The lack of a clear new direction was cruelly exposed the morning after the Stoke by-election defeat when the UKIP Chairman, Paul Oakden, was asked on the BBC Victoria Derbyshire show

“The Tories are pushing forward with Brexit which was previously the raison entendre for UKIP; what is the future for UKIP now?  Where does it go as a Party?”

The response? A blank stare and then a rambling statement about the 2015 general election. To this key and fair question answer there was none.  If the Chairman of the Party cannot articulate a clear strategy for the future that resonates with the electorate it is game over.  In the intervening months nothing appears to have changed.

So is UKIP doomed to fail?  Is there now a role for the Party in British politics?

Some of us would say yes. Judging by the increasing numbers who do not vote and the general disenchantment with elitist and self serving politicians there is scope to refocus the UKIP brand.  One famous USA entrepreneur started a small construction company in the mid-west that became a global conglomerate on the company mission statement “Find a need – and fill it”  There is a need in British politics for a radical and truly democratic party that is fit for the 21st century. Britain now has an educated electorate desperate to have a better say in their future.  UKIP can fill that need at some future general election – but not this one.  Paul Nuttall needs time to sort the Party out. The leadership needs to develop a new core mission and also build an effective election winning organisation. These are not processes that can be rushed.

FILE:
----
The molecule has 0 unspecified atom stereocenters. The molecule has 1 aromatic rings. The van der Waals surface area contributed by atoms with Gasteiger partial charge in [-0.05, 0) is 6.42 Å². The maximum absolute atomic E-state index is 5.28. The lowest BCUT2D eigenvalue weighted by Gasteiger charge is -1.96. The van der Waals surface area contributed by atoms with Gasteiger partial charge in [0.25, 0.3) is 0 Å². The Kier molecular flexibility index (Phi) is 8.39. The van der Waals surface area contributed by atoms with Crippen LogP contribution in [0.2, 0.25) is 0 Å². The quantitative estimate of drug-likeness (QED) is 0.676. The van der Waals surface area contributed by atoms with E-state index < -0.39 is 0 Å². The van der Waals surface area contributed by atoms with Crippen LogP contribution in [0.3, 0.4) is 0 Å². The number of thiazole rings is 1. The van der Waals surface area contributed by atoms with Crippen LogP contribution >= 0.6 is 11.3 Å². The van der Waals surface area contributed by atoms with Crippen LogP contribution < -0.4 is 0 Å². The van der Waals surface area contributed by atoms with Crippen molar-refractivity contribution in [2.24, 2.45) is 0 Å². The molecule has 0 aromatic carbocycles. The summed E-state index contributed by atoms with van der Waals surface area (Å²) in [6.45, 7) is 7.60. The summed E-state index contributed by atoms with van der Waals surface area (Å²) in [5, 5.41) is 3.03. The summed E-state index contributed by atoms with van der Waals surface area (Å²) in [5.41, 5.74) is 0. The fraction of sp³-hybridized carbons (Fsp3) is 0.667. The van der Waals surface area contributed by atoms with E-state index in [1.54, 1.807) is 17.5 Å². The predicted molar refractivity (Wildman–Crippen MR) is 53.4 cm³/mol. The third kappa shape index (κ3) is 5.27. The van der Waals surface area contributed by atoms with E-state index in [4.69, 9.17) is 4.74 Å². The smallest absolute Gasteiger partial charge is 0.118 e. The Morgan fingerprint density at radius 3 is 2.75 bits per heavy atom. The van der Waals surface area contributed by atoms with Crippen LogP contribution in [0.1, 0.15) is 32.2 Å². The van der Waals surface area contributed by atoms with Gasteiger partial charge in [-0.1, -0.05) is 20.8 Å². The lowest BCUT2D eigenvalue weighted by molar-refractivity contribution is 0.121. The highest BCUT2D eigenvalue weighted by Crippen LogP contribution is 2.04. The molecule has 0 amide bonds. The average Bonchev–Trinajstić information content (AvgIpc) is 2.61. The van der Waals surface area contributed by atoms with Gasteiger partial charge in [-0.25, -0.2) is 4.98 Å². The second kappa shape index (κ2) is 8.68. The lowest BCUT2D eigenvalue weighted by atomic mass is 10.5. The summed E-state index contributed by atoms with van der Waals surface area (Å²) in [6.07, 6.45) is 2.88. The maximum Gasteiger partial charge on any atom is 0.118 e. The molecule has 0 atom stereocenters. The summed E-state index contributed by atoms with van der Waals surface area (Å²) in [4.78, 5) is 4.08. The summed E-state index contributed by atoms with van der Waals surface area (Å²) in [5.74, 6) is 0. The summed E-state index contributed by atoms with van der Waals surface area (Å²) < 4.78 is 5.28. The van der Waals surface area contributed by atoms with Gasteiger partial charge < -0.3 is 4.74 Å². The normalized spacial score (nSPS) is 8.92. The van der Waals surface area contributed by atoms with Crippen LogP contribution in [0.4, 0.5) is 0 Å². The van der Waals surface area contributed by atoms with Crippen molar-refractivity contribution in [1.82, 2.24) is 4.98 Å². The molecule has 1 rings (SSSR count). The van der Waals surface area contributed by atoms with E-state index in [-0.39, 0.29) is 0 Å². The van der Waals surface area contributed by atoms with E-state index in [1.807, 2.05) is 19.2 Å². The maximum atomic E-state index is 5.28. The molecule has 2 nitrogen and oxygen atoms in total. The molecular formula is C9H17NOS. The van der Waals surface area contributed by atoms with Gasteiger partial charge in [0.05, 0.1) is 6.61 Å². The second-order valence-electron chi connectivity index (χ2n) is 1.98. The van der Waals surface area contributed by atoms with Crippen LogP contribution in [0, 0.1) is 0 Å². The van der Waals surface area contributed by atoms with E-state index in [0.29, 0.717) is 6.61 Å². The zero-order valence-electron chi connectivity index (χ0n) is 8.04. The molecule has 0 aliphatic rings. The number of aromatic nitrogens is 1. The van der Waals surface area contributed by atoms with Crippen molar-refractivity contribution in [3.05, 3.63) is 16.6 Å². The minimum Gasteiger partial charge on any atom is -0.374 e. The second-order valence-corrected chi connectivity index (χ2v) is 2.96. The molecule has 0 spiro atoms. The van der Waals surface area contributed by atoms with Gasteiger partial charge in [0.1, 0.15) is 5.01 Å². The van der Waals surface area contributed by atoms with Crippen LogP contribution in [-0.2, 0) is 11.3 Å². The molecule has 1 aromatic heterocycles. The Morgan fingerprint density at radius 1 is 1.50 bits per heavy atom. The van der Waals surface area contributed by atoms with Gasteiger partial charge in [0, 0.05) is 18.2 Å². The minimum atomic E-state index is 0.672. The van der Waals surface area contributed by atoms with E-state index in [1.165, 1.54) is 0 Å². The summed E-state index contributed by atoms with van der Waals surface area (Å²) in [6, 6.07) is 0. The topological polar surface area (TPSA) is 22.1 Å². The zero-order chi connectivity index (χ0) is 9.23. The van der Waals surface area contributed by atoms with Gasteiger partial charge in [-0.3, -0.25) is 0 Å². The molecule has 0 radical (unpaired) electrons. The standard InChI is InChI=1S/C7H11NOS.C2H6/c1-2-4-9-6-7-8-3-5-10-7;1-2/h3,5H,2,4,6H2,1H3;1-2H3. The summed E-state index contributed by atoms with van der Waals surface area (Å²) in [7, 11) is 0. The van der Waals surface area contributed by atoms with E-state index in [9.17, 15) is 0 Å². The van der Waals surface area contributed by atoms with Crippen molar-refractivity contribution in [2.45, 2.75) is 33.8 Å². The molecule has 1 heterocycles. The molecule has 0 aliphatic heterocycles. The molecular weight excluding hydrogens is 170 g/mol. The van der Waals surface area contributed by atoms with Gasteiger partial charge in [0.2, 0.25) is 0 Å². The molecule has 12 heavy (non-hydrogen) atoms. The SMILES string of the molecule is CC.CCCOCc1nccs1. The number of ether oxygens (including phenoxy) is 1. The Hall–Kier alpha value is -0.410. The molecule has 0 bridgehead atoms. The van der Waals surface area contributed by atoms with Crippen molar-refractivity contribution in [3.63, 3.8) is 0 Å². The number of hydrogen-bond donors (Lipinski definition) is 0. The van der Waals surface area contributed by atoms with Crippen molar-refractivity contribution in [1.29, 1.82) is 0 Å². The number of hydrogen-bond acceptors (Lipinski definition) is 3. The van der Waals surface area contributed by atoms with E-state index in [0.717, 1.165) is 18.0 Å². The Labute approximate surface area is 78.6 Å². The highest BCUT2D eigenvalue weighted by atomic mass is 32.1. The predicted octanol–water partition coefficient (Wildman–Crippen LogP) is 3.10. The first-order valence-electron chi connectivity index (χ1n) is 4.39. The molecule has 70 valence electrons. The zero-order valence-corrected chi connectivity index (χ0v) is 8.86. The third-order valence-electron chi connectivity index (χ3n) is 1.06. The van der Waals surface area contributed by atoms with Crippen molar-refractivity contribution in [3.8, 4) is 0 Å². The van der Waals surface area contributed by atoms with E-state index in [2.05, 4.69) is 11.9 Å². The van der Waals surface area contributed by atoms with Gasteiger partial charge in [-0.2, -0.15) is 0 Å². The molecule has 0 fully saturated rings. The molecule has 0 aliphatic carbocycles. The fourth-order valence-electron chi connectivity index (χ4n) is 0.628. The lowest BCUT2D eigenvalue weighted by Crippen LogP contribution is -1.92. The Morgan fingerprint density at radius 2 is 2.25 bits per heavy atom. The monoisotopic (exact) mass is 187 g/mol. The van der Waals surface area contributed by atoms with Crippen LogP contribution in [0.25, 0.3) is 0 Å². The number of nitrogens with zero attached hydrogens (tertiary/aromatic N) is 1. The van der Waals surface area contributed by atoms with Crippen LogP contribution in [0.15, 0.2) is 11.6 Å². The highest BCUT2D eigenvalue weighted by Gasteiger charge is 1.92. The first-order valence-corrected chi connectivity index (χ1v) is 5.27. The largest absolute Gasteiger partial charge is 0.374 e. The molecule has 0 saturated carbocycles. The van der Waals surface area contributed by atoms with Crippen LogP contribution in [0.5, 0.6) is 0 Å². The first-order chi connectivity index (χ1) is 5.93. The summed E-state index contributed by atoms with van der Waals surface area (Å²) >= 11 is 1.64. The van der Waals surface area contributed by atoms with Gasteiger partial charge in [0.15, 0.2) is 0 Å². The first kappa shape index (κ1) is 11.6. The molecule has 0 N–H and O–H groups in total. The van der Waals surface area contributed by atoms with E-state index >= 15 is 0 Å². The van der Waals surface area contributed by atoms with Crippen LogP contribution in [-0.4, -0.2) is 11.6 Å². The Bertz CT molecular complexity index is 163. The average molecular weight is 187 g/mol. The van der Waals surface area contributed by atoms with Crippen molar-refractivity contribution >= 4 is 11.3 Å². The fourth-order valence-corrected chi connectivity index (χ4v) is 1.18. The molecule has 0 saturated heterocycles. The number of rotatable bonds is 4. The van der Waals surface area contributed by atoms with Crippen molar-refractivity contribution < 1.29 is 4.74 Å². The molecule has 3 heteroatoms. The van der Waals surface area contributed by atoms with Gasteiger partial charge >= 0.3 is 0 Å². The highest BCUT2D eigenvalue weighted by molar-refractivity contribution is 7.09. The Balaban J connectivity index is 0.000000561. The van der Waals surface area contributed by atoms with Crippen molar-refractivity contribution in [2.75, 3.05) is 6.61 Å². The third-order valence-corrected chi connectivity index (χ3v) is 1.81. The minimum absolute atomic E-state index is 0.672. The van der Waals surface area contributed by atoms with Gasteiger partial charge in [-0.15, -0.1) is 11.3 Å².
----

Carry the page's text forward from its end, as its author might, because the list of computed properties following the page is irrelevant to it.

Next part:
Regardless of the election result UKIP needs to gear up to adopt the role of an activist pressure group that ensures Brexit is delivered on the best possible terms.  Properly organised pressure groups can have enormous political power. Think of the success of Greenpeace and radical feminist organisations.

So were does that leave UKIP in this coming election?  In 2015 the policy was to put candidates up in every constituency in order to get media time and increase the overall vote share.  This naturally dissipated precious human resources over the country regardless of what gains could be realistically achieved.